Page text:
Chef Daniel Humm stares up at the intricate design of the gold and blue ceiling in the lobby of the new NoMad hotel in downtown Los Angeles. "I've been coming here for the past three years," says Humm. "But every time I walk through, I think, 'Wow, it's ... beautiful." The hotel, and the restaurants and bars inside, will open in the old Giannini Place building, at the corner of Olive and 7th streets, on Sunday.
Humm and his partner Will Guidara, with whom he runs the Make it Nice Hospitality Group, have been working on the hotel's various restaurants and bars for the last three years. The two are in charge of all the food and beverages at the hotel, their first restaurant openings outside New York City, where the original NoMad opened in Manhattan in 2012, near their restaurant, Eleven Madison Park. The latter is a Michelin-starred restaurant that has won multiple James Beard awards and was named best restaurant in the world on the World's 50 Best list last year.
And Humm is right about the L.A. NoMad — the 241-room hotel, opened in partnership with the Sydell Group (who is also behind the Line hotel, the Freehand and others) is beautiful. Walking into the lobby is like stepping into the pages of a Vogue Italia spread. Plush floral print rugs are draped over polished tiled floors, tassels dangle from the light fixtures, dark wood punctuates the room's edges and there seems to be velvet everywhere.
The overall feeling is one of opulence, with a color palette of deep purple, orange, green, pink and turquoise, and the layering of textures and colors transforming the small lobby and adjoining rooms and bars into grandiose salons.
Where the New York City NoMad leans French in design and inspiration, Humm says the L.A. version skews Italian, a nod to the building's Italian roots (it opened in 1923 as the L.A. headquarters of the Bank of Italy). And much like the New York City hotel, the Los Angeles NoMad has multiple restaurants and bars inside, each designed to give guests a unique experience.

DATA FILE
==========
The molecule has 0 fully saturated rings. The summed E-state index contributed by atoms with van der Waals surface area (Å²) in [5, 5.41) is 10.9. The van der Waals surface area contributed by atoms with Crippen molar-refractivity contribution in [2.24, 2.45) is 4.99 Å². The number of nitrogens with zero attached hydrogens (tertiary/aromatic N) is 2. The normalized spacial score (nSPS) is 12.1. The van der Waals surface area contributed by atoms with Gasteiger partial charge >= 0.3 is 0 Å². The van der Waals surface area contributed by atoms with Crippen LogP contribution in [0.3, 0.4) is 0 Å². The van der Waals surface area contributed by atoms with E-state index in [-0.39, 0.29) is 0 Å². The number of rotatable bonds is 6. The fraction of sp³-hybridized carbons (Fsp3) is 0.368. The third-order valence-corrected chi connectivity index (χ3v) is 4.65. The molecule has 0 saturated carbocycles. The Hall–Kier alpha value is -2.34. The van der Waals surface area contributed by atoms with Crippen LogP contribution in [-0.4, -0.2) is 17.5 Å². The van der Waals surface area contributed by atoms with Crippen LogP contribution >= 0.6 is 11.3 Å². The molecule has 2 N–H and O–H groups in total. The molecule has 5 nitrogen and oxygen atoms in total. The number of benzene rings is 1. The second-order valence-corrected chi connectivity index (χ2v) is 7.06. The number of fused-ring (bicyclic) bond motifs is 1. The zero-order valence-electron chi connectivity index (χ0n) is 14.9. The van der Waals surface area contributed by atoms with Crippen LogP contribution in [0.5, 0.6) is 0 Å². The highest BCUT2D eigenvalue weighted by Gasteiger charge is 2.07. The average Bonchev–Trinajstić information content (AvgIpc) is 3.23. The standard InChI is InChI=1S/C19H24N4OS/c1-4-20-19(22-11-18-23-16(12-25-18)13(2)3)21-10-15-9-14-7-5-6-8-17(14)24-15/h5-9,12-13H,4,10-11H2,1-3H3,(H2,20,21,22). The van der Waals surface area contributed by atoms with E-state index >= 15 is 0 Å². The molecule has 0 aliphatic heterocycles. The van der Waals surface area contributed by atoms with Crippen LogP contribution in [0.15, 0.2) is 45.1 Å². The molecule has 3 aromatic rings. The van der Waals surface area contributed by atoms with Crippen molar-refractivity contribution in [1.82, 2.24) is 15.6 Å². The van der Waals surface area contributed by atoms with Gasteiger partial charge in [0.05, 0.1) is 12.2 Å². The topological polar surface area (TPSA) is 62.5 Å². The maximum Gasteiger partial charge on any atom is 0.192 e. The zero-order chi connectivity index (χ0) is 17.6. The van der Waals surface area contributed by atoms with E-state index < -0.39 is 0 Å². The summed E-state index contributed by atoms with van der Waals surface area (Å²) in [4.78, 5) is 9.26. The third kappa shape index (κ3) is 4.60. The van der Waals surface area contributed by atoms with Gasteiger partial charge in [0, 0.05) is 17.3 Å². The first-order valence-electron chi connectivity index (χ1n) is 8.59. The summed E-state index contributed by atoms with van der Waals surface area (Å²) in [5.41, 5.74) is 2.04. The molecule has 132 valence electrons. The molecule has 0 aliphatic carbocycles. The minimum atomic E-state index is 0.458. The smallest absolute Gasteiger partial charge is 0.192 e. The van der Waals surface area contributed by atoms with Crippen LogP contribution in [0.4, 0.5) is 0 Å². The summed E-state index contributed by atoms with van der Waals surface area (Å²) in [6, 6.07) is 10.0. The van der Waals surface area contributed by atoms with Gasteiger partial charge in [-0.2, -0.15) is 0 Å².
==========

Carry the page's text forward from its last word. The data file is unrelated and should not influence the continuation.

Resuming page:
"There are many layers, and if you only come here once, you cannot experience it all at one time," says Humm.
One of those layers is the lobby restaurant, the first experience when you walk through the door. The restaurant serves breakfast, lunch and dinner, with a library room in the back reserved for hotel guests after 4 p.m.. Executive chef Chris Flint, who has cooked with Humm at both NoMad and Eleven Madison Park, says the menu is on the casual side, with lighter, "produce-driven dishes" such as Cobb salad with smoked, marinated tuna; hamachi crudo with citrus and daikon; and chicken paillard.
"We learned a lot from doing the food truck, and we learned that no one knows who we are," jokes Humm. "We learned about the neighborhoods and the people. For example, sushi culture here is so big. I'm sure a kid who is 10 years old has had sushi. I had sushi when I was 20 for the first time."
Humm, who is originally from Switzerland, and members of his NoMad team spent a good deal of time in Los Angeles over the last year and a half. Flint, meanwhile, moved to L.A. from New York City six months ago.
"Kids growing up here know what Korean barbecue is," says Humm. "That's quite unique. We thought a lot about that. We thought, 'How can we make our food into things to share, things to build yourself?'"
That mind-set inspired some of the food served at the Giannini bar just off the lobby. To go alongside bar director Leo Robitschek's cocktails are shareable bites, including fried chicken and prawn cocktail. Nearby, there's a room full of mirrors and plush furniture where the overflow crowd from the bar can sit among pretty things, or have a private party.
On the opposite side of the lobby is the coffee bar, a first for Humm and Guidara. The small room is lined with mirrored walls, gold trim and plenty of marble. In the morning, there will be coffee and pastries by executive pastry chef Mark Welker, more pastries and panini for lunch, and cocktails in the evening.
"The climate here makes you want lighter food," says Humm. "The color palette is designed to be much lighter as well. We decided L.A. is a little more laid back, so when you come in, it's just kind of casual."
The mezzanine restaurant upstairs is a bit more "buttoned up," Flint said, with menu items such as pan-roasted duck with apples and chicories; a fruits de mer seafood tower; and roast chicken for two with black truffle and brioche stuffing, a dish brought from NoMad in New York.
There's a bar at the back of the mezzanine restaurant, reserved for hotel guests and those with dinner reservations. And on the rooftop, where a macabre stone sculpture looms over the pool (inspired by the Monster Park in northern Italy), an outdoor cafe and full cocktail bar will open in spring for hotel guests. The space will also be available for dinners and private events.
The hotel has more than 300 food and beverage employees, with more than 100 working in the six kitchens, including the largest one, a 2,525-square-foot room lined with white tiles and metal.
"We brought our A team with us, like Chris, who has been with me for 10 years," says Humm. "We know we need to prove ourselves again in this new city. There's a lot going on downtown, and to be part of such a moment and to contribute to a change of a neighborhood is quite cool."
649 S. Olive St., Los Angeles, (213) 358-0000, www.thenomadhotel.com/los-angeles.